Voters unaffiliated with either of the two major political parties — currently barred from participating in primary elections — would be allowed to choose either a Democratic or Republican primary ballot under a bill that unanimously cleared a House committee Tuesday.
But judging by the reaction a similar bill received in a Senate committee earlier this week, the House bill could run into trouble if it makes it to the other side of the Roundhouse.
The House Local Government, Elections, Land Grant and Cultural Affairs Committee gave a do-pass recommendation to House Bill 206, sponsored by Reps. Stephanie Garcia Richard, D-Los Alamos, and Jim Dines, R-Albuquerque. Garcia Richard said her bill is aimed at increasing voter turnout.
Statewide, nearly a quarter of registered voters are not allowed to participate in publicly funded primaries. As of the end of January, independent voters made up 19 percent of the registration, while minor parties made up an additional 4 percent.
Garcia Richard also argued that many parts of the state are dominated by one party, so local races frequently are decided in primary rather than general elections. This means people who are not affiliated with a major party in these areas are essentially barred from choosing candidates for key offices in their communities.
The Senate Rules Committee on Monday heard a similar bill, Senate Bill 205, sponsored by Sen. John Sapien, D-Corrales. There, Sen. Daniel Ivey-Soto, D-Albuquerque, had pointed questions about the legislation, bluntly saying he couldn’t support the bill in its present form. He described it as “unconstitutional’ and “not well thought-out.”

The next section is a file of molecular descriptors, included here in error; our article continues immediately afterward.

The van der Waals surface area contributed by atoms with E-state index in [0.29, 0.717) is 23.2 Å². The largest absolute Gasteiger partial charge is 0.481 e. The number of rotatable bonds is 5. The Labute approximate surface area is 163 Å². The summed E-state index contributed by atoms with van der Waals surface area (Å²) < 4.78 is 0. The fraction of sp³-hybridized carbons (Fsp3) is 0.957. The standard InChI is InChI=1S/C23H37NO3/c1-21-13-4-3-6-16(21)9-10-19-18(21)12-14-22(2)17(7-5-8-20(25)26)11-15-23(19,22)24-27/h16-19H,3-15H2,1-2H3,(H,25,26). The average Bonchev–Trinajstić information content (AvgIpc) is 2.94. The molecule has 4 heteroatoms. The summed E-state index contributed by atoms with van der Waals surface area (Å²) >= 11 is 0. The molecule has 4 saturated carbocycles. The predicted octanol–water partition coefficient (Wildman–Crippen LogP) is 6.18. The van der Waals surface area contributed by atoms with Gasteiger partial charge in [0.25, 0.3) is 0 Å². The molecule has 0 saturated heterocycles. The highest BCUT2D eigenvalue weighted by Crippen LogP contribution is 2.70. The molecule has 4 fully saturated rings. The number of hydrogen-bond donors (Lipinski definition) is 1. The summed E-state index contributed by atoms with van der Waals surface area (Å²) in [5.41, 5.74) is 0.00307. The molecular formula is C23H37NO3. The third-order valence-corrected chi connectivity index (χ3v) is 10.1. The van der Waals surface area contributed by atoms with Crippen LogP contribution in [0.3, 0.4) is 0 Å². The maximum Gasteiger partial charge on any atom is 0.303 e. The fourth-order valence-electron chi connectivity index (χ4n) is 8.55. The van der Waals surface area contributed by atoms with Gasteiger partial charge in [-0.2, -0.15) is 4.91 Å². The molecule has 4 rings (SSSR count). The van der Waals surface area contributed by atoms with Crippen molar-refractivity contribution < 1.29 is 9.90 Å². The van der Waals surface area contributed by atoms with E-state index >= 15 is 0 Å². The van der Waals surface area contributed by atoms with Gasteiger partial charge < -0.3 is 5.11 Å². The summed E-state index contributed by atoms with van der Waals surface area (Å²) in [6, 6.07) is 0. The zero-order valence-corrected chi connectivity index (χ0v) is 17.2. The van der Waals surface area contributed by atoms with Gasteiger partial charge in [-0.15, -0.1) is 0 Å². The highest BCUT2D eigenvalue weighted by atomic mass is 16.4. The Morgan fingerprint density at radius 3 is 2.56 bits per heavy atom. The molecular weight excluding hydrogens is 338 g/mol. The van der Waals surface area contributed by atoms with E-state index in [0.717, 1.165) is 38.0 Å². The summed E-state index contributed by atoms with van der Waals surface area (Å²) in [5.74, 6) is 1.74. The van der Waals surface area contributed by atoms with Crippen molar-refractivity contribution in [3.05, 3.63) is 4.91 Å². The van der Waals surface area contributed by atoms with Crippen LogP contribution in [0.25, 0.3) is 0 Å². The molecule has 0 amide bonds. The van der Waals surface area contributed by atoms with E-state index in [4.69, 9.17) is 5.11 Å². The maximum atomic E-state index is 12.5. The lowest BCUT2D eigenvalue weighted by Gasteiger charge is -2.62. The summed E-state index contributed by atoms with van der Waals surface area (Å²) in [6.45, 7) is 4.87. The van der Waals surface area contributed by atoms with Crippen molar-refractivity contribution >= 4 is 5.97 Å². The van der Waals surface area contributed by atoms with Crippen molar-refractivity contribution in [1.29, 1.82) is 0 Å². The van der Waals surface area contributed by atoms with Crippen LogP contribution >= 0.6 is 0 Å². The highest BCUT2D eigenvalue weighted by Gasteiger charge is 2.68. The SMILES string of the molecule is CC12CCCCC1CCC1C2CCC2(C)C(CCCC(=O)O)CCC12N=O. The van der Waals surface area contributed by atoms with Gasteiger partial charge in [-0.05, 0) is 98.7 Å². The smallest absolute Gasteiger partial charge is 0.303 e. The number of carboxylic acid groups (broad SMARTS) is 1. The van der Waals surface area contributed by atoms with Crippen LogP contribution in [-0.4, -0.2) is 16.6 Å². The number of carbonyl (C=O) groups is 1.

The bill would violate the U.S. Constitution, he said, because it would force the major political parties to allow people who aren’t party members to vote in their primaries.
Ivey-Soto cited a unanimous state Supreme Court decision issued last week that found the current system of excluding those not registered as Democrats or Republican is not in violation of the state Constitution. Chief Justice Edward Chávez, in his written opinion, said requiring voters to register with a political party in order to vote in primary elections is not overly taxing and instead helps to preserve the “purity” of the election process and protect against abuses to the system.
Referring to the current closed-primary system, Ivey-Soto said any independent voter is free to change registration to Democrat or Republican several weeks before a primary, vote in the primary, then change registration again a few days after the election. “This is by no means an onerous process,” he said.
But the high court left open the possibility for legislative changes, saying the ruling did not deem an open primary election unconstitutional.
Ivey-Soto said he would be willing to support a bill like one introduced in 2015 by Sen. Bill O’Neill, D-Albuquerque, that would allow the major parties to decide whether to allow independents or minor part members to vote in their primaries. O’Neill’s bill never made it out of the Senate Rules Committee.
Sapien agreed to rewrite the bill to make it more like O’Neill’s. The Rules Committee, which didn’t take a vote Monday, is scheduled to consider the bill again Wednesday.
There is another piece of legislation this year aimed at letting independents vote in primaries. House Joint Resolution 6, sponsored by Rep. Antonio “Moe” Maestas, D-Albuquerque, would create a single June primary in which all candidates for an office would appear on the same ballot, and all voters would chose among them. Then the top two vote-getters would appear on the November ballot.
Maestas’ measure, which he says is modeled after California’s primary system, has not been scheduled for a committee hearing.